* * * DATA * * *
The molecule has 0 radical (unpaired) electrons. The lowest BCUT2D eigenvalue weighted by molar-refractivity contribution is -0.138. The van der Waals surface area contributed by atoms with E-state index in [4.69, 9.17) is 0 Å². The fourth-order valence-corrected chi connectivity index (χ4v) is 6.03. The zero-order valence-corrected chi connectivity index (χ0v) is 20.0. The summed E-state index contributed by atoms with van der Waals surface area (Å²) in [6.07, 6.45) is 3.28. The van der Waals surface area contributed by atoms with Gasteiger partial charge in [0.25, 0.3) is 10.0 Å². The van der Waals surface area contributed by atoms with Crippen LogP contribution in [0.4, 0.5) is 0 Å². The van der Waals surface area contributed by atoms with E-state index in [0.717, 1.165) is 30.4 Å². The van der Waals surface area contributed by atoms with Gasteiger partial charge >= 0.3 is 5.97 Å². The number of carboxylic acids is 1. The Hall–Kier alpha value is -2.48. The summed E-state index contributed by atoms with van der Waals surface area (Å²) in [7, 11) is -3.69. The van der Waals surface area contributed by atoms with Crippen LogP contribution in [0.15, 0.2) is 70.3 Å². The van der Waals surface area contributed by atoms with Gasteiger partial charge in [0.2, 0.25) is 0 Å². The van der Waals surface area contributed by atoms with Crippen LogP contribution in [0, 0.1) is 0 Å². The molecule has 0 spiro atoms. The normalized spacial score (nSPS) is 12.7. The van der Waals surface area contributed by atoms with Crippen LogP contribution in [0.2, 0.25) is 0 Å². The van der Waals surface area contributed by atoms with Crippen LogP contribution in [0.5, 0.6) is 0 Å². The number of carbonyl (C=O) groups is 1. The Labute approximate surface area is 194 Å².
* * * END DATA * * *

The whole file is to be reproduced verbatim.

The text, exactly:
The molecule has 0 radical (unpaired) electrons. The lowest BCUT2D eigenvalue weighted by molar-refractivity contribution is -0.138. The van der Waals surface area contributed by atoms with E-state index in [4.69, 9.17) is 0 Å². The fourth-order valence-corrected chi connectivity index (χ4v) is 6.03. The zero-order valence-corrected chi connectivity index (χ0v) is 20.0. The summed E-state index contributed by atoms with van der Waals surface area (Å²) in [6.07, 6.45) is 3.28. The van der Waals surface area contributed by atoms with Gasteiger partial charge in [0.25, 0.3) is 10.0 Å². The van der Waals surface area contributed by atoms with Crippen LogP contribution in [0.4, 0.5) is 0 Å². The van der Waals surface area contributed by atoms with E-state index in [0.717, 1.165) is 30.4 Å². The van der Waals surface area contributed by atoms with Gasteiger partial charge >= 0.3 is 5.97 Å². The number of carboxylic acids is 1. The Hall–Kier alpha value is -2.48. The summed E-state index contributed by atoms with van der Waals surface area (Å²) in [7, 11) is -3.69. The van der Waals surface area contributed by atoms with Crippen LogP contribution in [0.15, 0.2) is 70.3 Å². The van der Waals surface area contributed by atoms with Gasteiger partial charge in [0.2, 0.25) is 0 Å². The van der Waals surface area contributed by atoms with Crippen LogP contribution in [0, 0.1) is 0 Å². The molecule has 0 spiro atoms. The normalized spacial score (nSPS) is 12.7. The van der Waals surface area contributed by atoms with Crippen LogP contribution in [0.2, 0.25) is 0 Å². The van der Waals surface area contributed by atoms with Crippen LogP contribution in [0.5, 0.6) is 0 Å². The number of carbonyl (C=O) groups is 1. The Labute approximate surface area is 194 Å².